Selves set free: Saudi film director Haifaa Al-Mansour’s The Wedding Singer’s Daughter delivers a game-changing message for Miu Miu’s Women’s Tales series.
Saudi film director Haifaa Al-Mansour’s The Wedding Singer’s Daughter delivers a game-changing message for Miu Miu’s Women’s Tales series
It’s night-time in 1980s Riyadh, Saudi Arabia. Glittery and glamorous heels climb out of cars. Women shrouded in traditional black abayas make their way into a wedding hall, where they reveal what’s underneath: dazzling dresses and wild hair. Their true selves are set free, unseen by the male gaze. There are strict segregation rules in Saudi weddings. All eyes and ears are on the wedding singer, until the electricity suddenly cuts out. “This is the worst wedding singer ever,” guests mutter condescendingly. Will the young daughter manage to save her mother’s dignity?
The Wedding Singer’s Daughter, directed by Haifaa Al-Mansour, is the 16th commission from the Miu Miu Women’s Tales shortfilm series, which each year premieres at the Venice Film Festival in September. The works invite contemporary female directors to investigate vanity and femininity in the 21st century; previous directors have included Dakota Fanning, Celia Rowlson-Hall and Chloë Sevigny.
Al-Mansour felt a wedding was the best encapsulation of Saudi Arabia today. “I always felt a wedding is like the actual mirror of society in Saudi Arabia,” she explains. “We are always segregated and our societies are fragmented.
People don’t really get together so much in Saudi Arabia, apart from weddings, schools, et cetera. In a society where music is illegal and forbidden, I wanted to capture that tenderness, and that kind of tension between the bigger society and people who entertain — those who are meant to bring joy and be celebrated … but that doesn’t happen so much in Saudi Arabia.”
Known as the country’s only female film director, the success of Al-Mansour’s 2005 documentary Women Without Shadows influenced a new generation of filmmakers. Her inaugural feature, Wadjda, which premiered at the Venice Film Festival in 2012, is the first feature film shot entirely in Saudi Arabia and the first by a female director. She also directed this year’s Mary Shelley, with Elle Fanning playing the lead role of the author. Al-Mansour is also the first artist from the Persian Gulf region to be invited to join the Academy of Motion Picture Arts and Sciences.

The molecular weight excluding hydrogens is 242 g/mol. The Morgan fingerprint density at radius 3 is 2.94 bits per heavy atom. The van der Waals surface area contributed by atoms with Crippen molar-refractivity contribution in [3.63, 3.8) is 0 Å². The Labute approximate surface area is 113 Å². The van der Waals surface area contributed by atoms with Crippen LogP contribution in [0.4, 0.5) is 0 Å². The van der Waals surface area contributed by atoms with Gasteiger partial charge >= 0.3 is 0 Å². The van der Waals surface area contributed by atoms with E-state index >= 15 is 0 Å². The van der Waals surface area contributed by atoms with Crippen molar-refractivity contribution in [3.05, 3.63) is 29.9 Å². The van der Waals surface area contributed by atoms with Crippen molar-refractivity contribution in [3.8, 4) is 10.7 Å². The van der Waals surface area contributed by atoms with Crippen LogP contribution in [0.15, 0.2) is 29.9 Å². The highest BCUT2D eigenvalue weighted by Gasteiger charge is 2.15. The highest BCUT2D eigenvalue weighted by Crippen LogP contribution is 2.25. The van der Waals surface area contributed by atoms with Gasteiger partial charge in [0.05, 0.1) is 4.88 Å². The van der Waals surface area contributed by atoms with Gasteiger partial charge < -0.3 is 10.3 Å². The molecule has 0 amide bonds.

Al-Mansour’s game-changing career has mirrored the fortunes of Saudi Arabia, where Crown Prince Mohammed bin Salman has been overseeing new freedoms — women can now drive (as of June this year), visit the cinema and work in shops. But Saudi women must still dress in abayas — full-length robes — and many but not all wear the niqab (facecovering veil).
“I want to continue making films,” says Al-Mansour. “It’s hard to deal with societies that are very conservative, but patience pays off — especially with cinema, which in Saudi Arabia was illegal until recently.” The Saudi government has given the go-ahead for her new film, The Perfect Candidate, to be shot in the country, with the backing of the new national Saudi Film Council. It’s a huge victory for the director. “I have backing and funding from the government now that cinema is legal again, so I will not be hiding in a van and I will be able to shoot in the streets — more relaxed, more engaged with the art.”
To substantiate the point about the growing narrative of feminine power, Al-Mansour cast Los Angeles-based Saudi pop singer Rotana Tarabzouni, a role model to women world over, as the wedding singer in The
Wedding Singer’s Daughter. “I feel like I truly represent the growing pains of Saudi Arabia,” says Tarabzouni. “And I have lived on both sides of it. I think of myself and women of my generation as the necessary and exciting growing pains of any society going through a reform and artistic renaissance.”
“I’m really proud of Miu Miu doing all those Women’s Tales,” says Al-Mansour. “It’s often hard for women to tell their stories, especially in filmmaking — an industry so much controlled by men as financiers, producers or directors. Now, women are moving forward and having a safe working environment. My goal is not to condemn someone, but to try to make beautiful films. Women also need to support each other at the front and back of the camera to create solidarity and power. We can’t move alone. We have to focus together.”
I want to continue making films, It’s hard to deal with societies that are very conservative, but patience pays off – especially with cinema, which in Saudi Arabia was illegal until recently.” Haifaa Al-Mansour, Saudi film director
Al-Mansour felt a wedding was the best encapsulation of Saudi Arabia today.
Top: Haifaa Al-Mansour. Above: Miu Miu’s latest Women’s Tales goes inside a Saudi wedding.
A model in Miu Miu’s campaign.
it’s very important for women to tell their stories.